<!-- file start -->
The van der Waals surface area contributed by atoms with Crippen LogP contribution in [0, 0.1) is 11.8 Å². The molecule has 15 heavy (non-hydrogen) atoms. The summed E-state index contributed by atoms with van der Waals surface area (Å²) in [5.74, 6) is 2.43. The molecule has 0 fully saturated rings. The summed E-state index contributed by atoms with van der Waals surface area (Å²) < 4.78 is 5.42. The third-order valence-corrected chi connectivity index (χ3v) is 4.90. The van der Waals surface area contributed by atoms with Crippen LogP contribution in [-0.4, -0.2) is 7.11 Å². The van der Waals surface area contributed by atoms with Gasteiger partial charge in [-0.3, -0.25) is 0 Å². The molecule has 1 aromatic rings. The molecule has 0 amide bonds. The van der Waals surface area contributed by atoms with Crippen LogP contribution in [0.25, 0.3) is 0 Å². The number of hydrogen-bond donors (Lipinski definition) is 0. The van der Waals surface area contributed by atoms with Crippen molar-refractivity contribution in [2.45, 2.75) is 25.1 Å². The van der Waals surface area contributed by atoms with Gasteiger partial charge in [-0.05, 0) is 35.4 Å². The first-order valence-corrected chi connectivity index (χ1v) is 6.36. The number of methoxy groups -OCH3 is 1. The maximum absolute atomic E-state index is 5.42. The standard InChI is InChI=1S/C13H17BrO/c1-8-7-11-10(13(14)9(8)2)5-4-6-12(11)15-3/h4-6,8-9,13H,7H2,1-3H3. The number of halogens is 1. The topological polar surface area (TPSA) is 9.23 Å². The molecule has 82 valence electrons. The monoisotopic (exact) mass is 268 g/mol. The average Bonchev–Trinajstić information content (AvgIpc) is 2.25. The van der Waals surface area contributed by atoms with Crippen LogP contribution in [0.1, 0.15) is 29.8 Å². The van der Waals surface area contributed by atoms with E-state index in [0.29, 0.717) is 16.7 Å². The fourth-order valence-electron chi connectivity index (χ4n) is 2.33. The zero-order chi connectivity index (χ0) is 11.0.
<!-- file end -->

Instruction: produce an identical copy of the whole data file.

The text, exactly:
The van der Waals surface area contributed by atoms with Crippen LogP contribution in [0, 0.1) is 11.8 Å². The molecule has 15 heavy (non-hydrogen) atoms. The summed E-state index contributed by atoms with van der Waals surface area (Å²) in [5.74, 6) is 2.43. The molecule has 0 fully saturated rings. The summed E-state index contributed by atoms with van der Waals surface area (Å²) < 4.78 is 5.42. The third-order valence-corrected chi connectivity index (χ3v) is 4.90. The van der Waals surface area contributed by atoms with Crippen LogP contribution in [-0.4, -0.2) is 7.11 Å². The van der Waals surface area contributed by atoms with Gasteiger partial charge in [-0.3, -0.25) is 0 Å². The molecule has 1 aromatic rings. The molecule has 0 amide bonds. The van der Waals surface area contributed by atoms with Crippen LogP contribution in [0.25, 0.3) is 0 Å². The number of hydrogen-bond donors (Lipinski definition) is 0. The van der Waals surface area contributed by atoms with Crippen molar-refractivity contribution in [2.45, 2.75) is 25.1 Å². The van der Waals surface area contributed by atoms with Gasteiger partial charge in [-0.05, 0) is 35.4 Å². The first-order valence-corrected chi connectivity index (χ1v) is 6.36. The number of methoxy groups -OCH3 is 1. The maximum absolute atomic E-state index is 5.42. The standard InChI is InChI=1S/C13H17BrO/c1-8-7-11-10(13(14)9(8)2)5-4-6-12(11)15-3/h4-6,8-9,13H,7H2,1-3H3. The number of halogens is 1. The topological polar surface area (TPSA) is 9.23 Å². The molecule has 82 valence electrons. The monoisotopic (exact) mass is 268 g/mol. The average Bonchev–Trinajstić information content (AvgIpc) is 2.25. The van der Waals surface area contributed by atoms with Crippen LogP contribution in [0.1, 0.15) is 29.8 Å². The van der Waals surface area contributed by atoms with E-state index in [0.29, 0.717) is 16.7 Å². The fourth-order valence-electron chi connectivity index (χ4n) is 2.33. The zero-order chi connectivity index (χ0) is 11.0.